From the side of the stage, Caraway, the videographer is capturing it all.
“It was cool we got a videographer there and he made a sick recap of it and made it look really cool on social media and got everyone hype about it and we decided to do it again two weeks later and we had an even bigger turnout,” Osha said, referring to Caraway at the very first Genesis.
“I just want to make them look the best I can because of the respect and relationship I have with all of them as artists and people. I’m just so proud of them all individually. I’m excited to see the feedback we get. Just making sure that I’m making something that will make people want to go to the next show,” Caraway said.
Then it was Serrani who approached the stage for his set, although it was not the first time the audience had seen him that night.
Between each performance, he would come out to announce each performer.
The crowd sang along with his songs that had a more hyper pop feel with CU grad Hunter Smith, who is referred to as the head of Genesis, on bass, and Logan Toleman on guitar.
“Just be you and don’t pay mind to everybody else whose telling you that you’re not going to be able to do something with it because it doesn’t matter how young, how old, how new you are to music. Just make it, own it, and always be you,” he said as advice for people looking to get into the music business.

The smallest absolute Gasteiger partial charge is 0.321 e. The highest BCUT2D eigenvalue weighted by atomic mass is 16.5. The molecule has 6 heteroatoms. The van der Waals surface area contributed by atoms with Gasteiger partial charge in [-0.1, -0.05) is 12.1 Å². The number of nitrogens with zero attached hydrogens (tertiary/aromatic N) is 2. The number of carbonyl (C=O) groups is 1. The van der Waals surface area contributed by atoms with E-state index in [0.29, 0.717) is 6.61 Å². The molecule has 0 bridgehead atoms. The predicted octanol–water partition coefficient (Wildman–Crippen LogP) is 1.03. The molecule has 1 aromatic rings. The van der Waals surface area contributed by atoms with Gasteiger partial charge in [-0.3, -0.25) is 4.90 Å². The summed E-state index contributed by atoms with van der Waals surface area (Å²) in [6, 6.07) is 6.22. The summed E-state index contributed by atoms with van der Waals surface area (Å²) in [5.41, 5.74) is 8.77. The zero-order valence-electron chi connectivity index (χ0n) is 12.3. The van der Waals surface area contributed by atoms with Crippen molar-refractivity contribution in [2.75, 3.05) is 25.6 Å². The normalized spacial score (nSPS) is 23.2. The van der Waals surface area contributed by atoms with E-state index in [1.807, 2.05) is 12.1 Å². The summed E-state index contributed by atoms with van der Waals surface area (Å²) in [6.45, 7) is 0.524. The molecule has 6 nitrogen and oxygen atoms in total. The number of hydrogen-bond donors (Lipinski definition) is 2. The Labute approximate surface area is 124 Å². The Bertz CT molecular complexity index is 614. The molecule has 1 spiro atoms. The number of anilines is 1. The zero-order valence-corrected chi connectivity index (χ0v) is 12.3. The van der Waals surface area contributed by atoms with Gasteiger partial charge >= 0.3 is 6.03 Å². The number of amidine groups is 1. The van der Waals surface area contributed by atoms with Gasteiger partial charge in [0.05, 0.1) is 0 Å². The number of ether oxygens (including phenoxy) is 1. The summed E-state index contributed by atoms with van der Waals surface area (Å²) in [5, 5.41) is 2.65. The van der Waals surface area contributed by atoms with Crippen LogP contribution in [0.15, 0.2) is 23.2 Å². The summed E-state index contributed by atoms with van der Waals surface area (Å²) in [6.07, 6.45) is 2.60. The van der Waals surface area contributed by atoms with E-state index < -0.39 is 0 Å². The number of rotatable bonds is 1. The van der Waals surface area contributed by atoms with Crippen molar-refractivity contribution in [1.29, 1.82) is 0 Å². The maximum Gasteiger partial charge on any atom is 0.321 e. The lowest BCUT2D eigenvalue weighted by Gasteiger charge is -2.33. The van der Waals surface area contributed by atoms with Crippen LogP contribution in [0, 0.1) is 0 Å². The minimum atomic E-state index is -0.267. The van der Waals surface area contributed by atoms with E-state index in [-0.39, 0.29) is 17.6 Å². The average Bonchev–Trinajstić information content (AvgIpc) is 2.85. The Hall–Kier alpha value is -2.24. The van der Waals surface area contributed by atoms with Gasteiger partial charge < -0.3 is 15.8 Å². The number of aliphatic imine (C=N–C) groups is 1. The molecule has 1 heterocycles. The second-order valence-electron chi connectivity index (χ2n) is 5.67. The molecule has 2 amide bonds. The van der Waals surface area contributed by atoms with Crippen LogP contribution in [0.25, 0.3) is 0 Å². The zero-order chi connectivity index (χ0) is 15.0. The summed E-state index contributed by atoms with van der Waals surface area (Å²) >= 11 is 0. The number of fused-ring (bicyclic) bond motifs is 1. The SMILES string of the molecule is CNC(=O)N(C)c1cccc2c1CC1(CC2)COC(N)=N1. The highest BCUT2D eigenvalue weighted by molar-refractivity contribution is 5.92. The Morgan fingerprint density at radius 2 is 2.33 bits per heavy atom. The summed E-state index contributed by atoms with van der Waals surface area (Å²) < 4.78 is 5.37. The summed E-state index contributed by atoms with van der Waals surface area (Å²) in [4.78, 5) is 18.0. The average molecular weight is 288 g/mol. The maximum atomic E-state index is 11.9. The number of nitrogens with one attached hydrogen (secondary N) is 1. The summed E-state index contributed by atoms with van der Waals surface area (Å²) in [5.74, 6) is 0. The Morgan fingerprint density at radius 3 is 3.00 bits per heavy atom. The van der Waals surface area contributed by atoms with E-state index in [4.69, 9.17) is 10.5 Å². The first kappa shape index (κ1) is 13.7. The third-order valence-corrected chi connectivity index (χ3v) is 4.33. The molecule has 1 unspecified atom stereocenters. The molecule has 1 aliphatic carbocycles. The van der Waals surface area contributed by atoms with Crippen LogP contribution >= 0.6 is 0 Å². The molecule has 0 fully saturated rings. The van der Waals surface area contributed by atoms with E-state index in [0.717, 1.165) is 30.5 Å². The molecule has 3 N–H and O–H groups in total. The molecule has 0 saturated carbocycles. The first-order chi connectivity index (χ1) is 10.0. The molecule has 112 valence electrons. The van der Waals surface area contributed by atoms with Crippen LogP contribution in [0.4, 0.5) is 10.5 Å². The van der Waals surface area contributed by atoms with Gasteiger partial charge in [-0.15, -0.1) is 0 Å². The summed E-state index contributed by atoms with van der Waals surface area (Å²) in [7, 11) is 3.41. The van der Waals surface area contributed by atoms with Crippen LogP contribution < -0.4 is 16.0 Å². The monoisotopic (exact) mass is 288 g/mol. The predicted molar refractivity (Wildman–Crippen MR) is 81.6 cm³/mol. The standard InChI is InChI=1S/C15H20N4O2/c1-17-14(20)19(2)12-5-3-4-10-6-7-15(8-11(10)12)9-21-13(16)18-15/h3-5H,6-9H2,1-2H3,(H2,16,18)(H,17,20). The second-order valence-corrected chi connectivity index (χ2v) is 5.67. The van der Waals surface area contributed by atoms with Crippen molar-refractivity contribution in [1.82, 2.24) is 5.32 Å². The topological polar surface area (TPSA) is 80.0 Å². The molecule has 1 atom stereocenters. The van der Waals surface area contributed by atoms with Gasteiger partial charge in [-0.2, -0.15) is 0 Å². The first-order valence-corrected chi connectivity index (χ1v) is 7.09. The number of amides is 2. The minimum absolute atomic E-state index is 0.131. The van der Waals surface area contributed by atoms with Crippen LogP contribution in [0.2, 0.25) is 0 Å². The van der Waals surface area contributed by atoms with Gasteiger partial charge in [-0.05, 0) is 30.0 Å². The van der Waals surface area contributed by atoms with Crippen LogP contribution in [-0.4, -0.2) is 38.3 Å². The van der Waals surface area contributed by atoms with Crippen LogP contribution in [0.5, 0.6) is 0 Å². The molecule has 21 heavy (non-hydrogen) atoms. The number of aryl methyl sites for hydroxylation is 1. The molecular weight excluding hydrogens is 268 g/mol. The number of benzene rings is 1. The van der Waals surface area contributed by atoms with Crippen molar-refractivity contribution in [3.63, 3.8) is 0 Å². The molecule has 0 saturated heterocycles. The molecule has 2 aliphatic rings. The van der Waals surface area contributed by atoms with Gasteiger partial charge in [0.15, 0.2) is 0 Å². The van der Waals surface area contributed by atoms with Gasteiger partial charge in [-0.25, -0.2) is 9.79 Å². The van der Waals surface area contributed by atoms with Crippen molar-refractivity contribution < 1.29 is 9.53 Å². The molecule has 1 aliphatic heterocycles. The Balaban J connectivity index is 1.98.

Charlie Mayne was next up on the set list. The West Coast musician spent a good amount of time interacting with the crowd before he started his performance.
Mayne opened the floodgates to a lot of opportunities for Genesis in Burlington.
“I put them on out here because I saw that they were doing shit in Castleton. So out here I’m the person that puts everyone in shows, and gets people signed. Those are like my baby brothers, and they are fucking talented,” he said. “They already had their thing going on. It was just like connecting with the next town. So, they’re running shit in Castleton and I’m running shit in Burlington and it’s like okay boom, push it together and now we’re running Vermont.”
The guys have curated a network of people between Castleton and Burlington which had created many opportunities for them and other artists.
“And then we all became friends and made this huge network of artists and started posting our stuff online and connecting with other artists from Vermont, not just in Castleton, and making Genesis more of a network,” Osha said. “We primarily throw shows, but it’s a network of people and friends and artists all trying to build together and support each other.”.
None of them imagined it would have grown to what it has. Performing in bigger and better venues each show.
For the future of Genesis, creative ideas are constantly flowing between all of them. So, although the future of Genesis might not be perfectly mapped out, it’s clear that we should expect more music.
“I don’t know what the future looks like for Genesis. It could turn into a festival, a multimedia company, but in and of itself, Genesis is a movement. Genesis is a cultivation of art in Vermont, and we want to just continue to fuel the scene, making the most out of what we have here,” Serrani said. “I mean I don’t think any of us actually want to not be in Vermont like we have a home here that is absolutely insane, and I love everything that we do, and I love the culture in Vermont and just like trying to cultivate that this scene that we have going already is just what Genesis is all about. It’s just showing what Vermont has through music and art.”